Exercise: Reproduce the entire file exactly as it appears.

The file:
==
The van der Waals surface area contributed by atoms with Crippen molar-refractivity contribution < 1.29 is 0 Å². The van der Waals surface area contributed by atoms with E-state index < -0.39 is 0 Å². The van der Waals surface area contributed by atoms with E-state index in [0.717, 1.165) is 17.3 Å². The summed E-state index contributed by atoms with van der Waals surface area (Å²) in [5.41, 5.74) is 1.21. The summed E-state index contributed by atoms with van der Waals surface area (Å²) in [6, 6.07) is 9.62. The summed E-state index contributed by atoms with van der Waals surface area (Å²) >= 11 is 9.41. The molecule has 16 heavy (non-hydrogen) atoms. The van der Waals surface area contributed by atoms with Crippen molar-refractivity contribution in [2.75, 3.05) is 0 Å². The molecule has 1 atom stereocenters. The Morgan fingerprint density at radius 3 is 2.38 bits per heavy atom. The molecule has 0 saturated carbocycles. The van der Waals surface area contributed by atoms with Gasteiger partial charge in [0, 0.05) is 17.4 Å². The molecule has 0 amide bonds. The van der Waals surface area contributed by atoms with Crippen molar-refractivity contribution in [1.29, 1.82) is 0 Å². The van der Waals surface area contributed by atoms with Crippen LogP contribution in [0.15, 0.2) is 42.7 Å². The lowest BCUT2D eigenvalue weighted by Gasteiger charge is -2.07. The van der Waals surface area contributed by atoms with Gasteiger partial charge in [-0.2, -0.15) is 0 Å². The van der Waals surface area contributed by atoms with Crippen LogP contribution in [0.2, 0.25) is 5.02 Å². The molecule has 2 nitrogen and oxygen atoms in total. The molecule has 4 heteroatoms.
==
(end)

The van der Waals surface area contributed by atoms with Crippen molar-refractivity contribution < 1.29 is 0 Å². The van der Waals surface area contributed by atoms with E-state index < -0.39 is 0 Å². The van der Waals surface area contributed by atoms with E-state index in [0.717, 1.165) is 17.3 Å². The summed E-state index contributed by atoms with van der Waals surface area (Å²) in [5.41, 5.74) is 1.21. The summed E-state index contributed by atoms with van der Waals surface area (Å²) in [6, 6.07) is 9.62. The summed E-state index contributed by atoms with van der Waals surface area (Å²) >= 11 is 9.41. The molecule has 16 heavy (non-hydrogen) atoms. The van der Waals surface area contributed by atoms with Crippen molar-refractivity contribution in [2.75, 3.05) is 0 Å². The molecule has 1 atom stereocenters. The Morgan fingerprint density at radius 3 is 2.38 bits per heavy atom. The molecule has 0 saturated carbocycles. The van der Waals surface area contributed by atoms with Gasteiger partial charge in [0, 0.05) is 17.4 Å². The molecule has 0 amide bonds. The van der Waals surface area contributed by atoms with Crippen molar-refractivity contribution in [1.29, 1.82) is 0 Å². The van der Waals surface area contributed by atoms with Crippen LogP contribution in [0.15, 0.2) is 42.7 Å². The lowest BCUT2D eigenvalue weighted by Gasteiger charge is -2.07. The van der Waals surface area contributed by atoms with Gasteiger partial charge in [-0.2, -0.15) is 0 Å². The van der Waals surface area contributed by atoms with Crippen LogP contribution in [0.2, 0.25) is 5.02 Å². The molecule has 2 nitrogen and oxygen atoms in total. The molecule has 4 heteroatoms.